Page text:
From Needles to Cubes: 11 Unique Crystal Growth Formations

Crystals are like snowflakes in the sense that no two are exactly the same. The way a crystal or a group of crystals looks, including its shape, is called its “habit.” And these vary significantly because factors like temperature and pressure play a huge role in how a crystal forms. So, when you see a crystal, its unique “habit” tells you a story about where and how it grew.

In this article, we’re going to list a few examples of some of the different types of crystal growth along with examples of each one.

1. Needlelike or “Acicular”

Thin elongated crystals are considered to have an “acicular” or “needlelike” habit. This scolecite on quartz specimen is a classic example of a crystal with radiating needles.

2. Botryoidal

This chalcopyrite specimen grows outward from the center which results in rounded nodules that look like “grape clusters” or “botryoidal.

3. Prismatic

image: Dan Olsen

“Prismatic” crystals like this beryl specimen are significantly longer in one direction than in the other two directions. They have short hexagonal face on each end and long, rectangular prism faces.

4. Coralloid

Aragonite can sometimes take on a similar appearance to coral, or coralloid (coral-like) habit.

5. Specular

Hematite is known for occurring in several different habits. When it forms in shiny, reflective crystals like in the hematite specimen below, it’s said to have a “specular” habit.

6. Equant

image: mineral vision

Equant crystals are those whose length, width, and depth dimensions are approximately equal, making them appear roughly the same size in all directions, similar to a sphere or cube. Garnets are a great example of this formation.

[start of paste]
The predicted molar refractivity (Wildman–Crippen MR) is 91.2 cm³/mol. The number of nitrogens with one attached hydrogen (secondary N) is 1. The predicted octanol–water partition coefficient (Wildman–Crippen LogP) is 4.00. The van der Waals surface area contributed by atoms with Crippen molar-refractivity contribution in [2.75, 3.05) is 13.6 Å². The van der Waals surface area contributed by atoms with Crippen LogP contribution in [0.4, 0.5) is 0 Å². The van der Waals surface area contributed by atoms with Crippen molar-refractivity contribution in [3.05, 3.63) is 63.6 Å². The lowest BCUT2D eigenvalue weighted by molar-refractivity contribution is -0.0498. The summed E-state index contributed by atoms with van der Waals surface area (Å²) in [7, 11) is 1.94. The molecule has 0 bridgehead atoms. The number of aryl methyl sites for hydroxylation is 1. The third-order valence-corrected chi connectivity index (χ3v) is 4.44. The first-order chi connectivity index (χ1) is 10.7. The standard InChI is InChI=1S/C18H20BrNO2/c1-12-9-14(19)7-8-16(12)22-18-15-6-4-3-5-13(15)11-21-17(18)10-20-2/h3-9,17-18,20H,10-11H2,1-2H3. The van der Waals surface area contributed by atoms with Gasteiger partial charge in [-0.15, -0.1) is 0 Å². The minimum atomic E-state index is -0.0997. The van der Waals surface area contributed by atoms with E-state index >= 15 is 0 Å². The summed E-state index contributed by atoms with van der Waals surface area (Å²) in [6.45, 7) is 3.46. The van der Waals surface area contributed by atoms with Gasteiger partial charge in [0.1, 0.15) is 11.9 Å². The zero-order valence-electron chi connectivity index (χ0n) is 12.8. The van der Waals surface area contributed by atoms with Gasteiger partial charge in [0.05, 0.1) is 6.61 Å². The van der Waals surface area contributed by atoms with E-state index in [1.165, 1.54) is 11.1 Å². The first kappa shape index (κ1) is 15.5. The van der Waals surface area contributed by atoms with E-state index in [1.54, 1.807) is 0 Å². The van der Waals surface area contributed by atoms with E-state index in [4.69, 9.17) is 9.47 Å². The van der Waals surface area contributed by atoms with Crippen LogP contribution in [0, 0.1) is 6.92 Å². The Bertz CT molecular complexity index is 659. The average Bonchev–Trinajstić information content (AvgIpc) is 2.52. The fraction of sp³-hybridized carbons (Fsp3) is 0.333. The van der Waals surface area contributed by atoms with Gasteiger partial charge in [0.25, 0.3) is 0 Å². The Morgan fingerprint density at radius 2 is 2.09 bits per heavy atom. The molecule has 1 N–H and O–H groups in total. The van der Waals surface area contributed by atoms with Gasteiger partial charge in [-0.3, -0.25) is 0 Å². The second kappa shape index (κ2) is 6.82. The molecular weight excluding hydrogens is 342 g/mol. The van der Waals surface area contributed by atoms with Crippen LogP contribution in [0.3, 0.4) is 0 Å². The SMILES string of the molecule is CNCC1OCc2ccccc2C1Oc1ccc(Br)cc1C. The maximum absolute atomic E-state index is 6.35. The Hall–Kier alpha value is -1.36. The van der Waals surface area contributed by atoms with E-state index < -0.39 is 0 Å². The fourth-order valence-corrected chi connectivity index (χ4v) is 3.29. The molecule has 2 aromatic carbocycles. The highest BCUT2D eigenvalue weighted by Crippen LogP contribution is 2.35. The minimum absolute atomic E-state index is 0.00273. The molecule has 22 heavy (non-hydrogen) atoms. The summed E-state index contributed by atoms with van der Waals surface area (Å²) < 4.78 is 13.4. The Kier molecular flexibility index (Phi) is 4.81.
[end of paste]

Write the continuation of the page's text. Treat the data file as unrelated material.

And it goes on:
7. Foliated

image: Gennady Grechishkin

Foliated minerals are characterized by layers or sheets, which give them a leaf-like appearance. This structure is typical of minerals such as mica, which can be split into thin, flexible sheets.

8. Phantom Growth

phantom quartz crystal
image: Albert Russ

Phantom growth is when there appears to be a crystal within a crystal due to where earlier stages of growth are encapsulated by later ones. These “phantoms” show up as ghostly outlines or layers within the crystal. This occurs often in quartz.

9. Hopper Growth

image: Cagla Acikgoz

Hopper growth in crystals is characterized by a skeletal or frame-like appearance, where the outer edges of the crystal grow faster than the inner surfaces, leading to a stepped, hollow structure.

10. Dendritic

image: Charles Knowles

Dendritic crystal growth resembles branching tree patterns, often seen in minerals like manganese and iron oxides that form in fractures or solutions.

11. Cubic

Cubic crystal habit refers to crystals that grow into shapes with six square faces, each face meeting at right angles, resembling a cube. This growth form is characteristic of minerals like pyrite and halite.

close up of pyrite (image: olpo)

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